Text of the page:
Story: Māori–Pākehā relations

Bilingual education

Bilingual education

In the 1970s a decline in the number of people speaking the Māori language coincided with the rise of educated and determined young Māori professionals. They pushed for resources and systems to revive the language. Bilingual units, in which Māori is taught through full immersion, were developed in several schools. Here Nan Bella, teaching assistant at the bilingual unit in Waiwhetū School, Lower Hutt, teaches pronunciation in 1991. Bella grew up in Ruatōria on the East Coast, spoke only Māori at home, and did not fully learn to speak English until she was 21.

Using this item

Alexander Turnbull Library, Dominion Post Collection (PAColl-7327)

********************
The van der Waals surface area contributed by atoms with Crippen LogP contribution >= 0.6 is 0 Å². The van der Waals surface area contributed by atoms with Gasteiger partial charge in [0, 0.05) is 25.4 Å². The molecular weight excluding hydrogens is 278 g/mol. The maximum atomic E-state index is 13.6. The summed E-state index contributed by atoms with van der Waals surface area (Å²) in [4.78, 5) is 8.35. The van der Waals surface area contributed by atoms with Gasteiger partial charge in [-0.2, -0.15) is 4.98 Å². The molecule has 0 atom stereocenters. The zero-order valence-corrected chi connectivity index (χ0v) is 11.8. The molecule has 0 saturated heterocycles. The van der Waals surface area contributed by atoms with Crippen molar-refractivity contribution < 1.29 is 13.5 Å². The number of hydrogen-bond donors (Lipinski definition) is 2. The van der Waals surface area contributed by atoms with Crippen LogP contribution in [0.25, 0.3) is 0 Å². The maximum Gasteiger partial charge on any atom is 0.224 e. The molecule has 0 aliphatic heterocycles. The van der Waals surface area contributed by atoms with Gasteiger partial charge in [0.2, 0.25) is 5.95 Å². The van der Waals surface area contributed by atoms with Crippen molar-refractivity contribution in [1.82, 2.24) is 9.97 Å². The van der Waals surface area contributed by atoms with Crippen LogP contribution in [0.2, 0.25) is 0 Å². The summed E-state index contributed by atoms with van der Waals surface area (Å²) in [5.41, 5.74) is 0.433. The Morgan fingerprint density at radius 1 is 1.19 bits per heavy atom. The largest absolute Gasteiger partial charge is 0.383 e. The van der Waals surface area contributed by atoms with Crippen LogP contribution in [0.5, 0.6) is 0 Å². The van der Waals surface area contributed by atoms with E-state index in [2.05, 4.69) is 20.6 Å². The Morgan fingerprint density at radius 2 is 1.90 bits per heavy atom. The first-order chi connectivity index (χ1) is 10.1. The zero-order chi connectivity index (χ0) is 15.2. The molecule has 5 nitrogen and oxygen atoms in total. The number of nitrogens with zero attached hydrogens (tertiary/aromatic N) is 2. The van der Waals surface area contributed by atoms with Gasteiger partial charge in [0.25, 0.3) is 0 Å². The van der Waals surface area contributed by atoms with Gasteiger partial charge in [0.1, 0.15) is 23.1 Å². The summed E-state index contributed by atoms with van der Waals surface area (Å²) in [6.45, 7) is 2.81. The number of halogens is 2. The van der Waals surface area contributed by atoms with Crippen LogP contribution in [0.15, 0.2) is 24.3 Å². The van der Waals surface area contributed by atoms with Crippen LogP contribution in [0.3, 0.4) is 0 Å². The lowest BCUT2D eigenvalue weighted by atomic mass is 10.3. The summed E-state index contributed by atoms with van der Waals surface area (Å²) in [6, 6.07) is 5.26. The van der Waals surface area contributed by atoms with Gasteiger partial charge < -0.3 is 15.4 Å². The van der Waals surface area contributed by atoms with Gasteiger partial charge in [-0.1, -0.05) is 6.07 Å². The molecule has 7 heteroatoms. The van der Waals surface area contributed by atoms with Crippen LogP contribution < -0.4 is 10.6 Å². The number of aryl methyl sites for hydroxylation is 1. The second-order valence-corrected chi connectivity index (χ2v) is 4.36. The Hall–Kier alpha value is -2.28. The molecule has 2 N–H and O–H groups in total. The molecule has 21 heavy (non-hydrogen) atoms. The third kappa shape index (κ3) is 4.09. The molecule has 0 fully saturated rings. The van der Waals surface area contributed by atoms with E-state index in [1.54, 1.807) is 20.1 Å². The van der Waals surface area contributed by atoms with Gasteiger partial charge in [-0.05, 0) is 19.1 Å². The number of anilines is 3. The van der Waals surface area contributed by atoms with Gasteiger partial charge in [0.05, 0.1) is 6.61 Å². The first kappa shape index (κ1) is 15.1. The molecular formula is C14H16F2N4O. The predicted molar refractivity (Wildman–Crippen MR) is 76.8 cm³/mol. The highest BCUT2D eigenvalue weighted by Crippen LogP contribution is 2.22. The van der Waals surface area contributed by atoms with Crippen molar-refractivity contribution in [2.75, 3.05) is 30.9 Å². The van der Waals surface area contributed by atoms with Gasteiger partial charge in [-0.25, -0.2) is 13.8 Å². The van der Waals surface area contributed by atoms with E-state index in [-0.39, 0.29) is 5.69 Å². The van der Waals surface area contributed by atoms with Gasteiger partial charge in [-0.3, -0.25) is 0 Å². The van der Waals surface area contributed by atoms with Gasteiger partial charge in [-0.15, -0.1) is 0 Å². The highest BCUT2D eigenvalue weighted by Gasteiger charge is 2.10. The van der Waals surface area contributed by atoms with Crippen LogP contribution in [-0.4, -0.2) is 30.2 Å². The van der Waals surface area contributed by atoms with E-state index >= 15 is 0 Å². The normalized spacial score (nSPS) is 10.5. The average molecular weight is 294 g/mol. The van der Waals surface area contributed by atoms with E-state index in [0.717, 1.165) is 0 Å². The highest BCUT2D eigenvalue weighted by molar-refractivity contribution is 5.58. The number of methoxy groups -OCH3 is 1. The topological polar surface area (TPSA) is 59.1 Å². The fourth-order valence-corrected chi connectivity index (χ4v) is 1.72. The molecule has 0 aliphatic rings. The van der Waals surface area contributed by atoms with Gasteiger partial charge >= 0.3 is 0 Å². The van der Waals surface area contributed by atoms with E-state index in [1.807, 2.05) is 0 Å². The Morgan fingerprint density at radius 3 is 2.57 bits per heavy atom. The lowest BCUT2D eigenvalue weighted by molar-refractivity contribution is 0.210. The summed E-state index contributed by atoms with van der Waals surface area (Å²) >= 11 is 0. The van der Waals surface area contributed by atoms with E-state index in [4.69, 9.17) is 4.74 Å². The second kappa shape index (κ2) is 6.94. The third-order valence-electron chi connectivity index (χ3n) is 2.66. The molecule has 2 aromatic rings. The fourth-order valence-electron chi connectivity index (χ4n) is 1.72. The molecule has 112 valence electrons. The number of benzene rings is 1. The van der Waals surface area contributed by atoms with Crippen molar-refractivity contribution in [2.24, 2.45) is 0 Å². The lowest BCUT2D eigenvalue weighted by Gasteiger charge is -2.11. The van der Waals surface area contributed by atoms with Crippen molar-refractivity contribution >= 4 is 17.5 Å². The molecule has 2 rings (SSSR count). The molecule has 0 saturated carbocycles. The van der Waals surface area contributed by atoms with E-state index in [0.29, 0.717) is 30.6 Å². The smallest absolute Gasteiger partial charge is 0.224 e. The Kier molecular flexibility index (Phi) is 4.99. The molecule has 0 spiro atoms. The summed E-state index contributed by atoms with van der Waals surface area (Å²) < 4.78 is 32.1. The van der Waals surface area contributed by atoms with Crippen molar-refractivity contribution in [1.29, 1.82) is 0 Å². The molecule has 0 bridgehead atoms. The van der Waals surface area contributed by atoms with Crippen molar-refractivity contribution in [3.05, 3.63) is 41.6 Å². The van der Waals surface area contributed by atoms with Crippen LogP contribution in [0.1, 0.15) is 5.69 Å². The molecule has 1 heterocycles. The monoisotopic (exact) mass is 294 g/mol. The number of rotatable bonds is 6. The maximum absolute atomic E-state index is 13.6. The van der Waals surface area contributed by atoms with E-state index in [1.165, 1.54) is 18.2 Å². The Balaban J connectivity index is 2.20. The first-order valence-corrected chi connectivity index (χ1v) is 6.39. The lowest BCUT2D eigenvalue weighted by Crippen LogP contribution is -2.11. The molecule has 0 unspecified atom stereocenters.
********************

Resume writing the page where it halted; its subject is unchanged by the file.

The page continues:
Reference: EP/1991/2155/3-F
Photograph by Mark Coote

Permission of the Alexander Turnbull Library, National Library of New Zealand, Te Puna Mātauranga o Aotearoa, must be obtained before any re-use of this image.

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How to cite this page:

Mark Derby, 'Māori–Pākehā relations - Māori renaissance', Te Ara - the Encyclopedia of New Zealand, (accessed 20 September 2021)

Story by Mark Derby, published 5 May 2011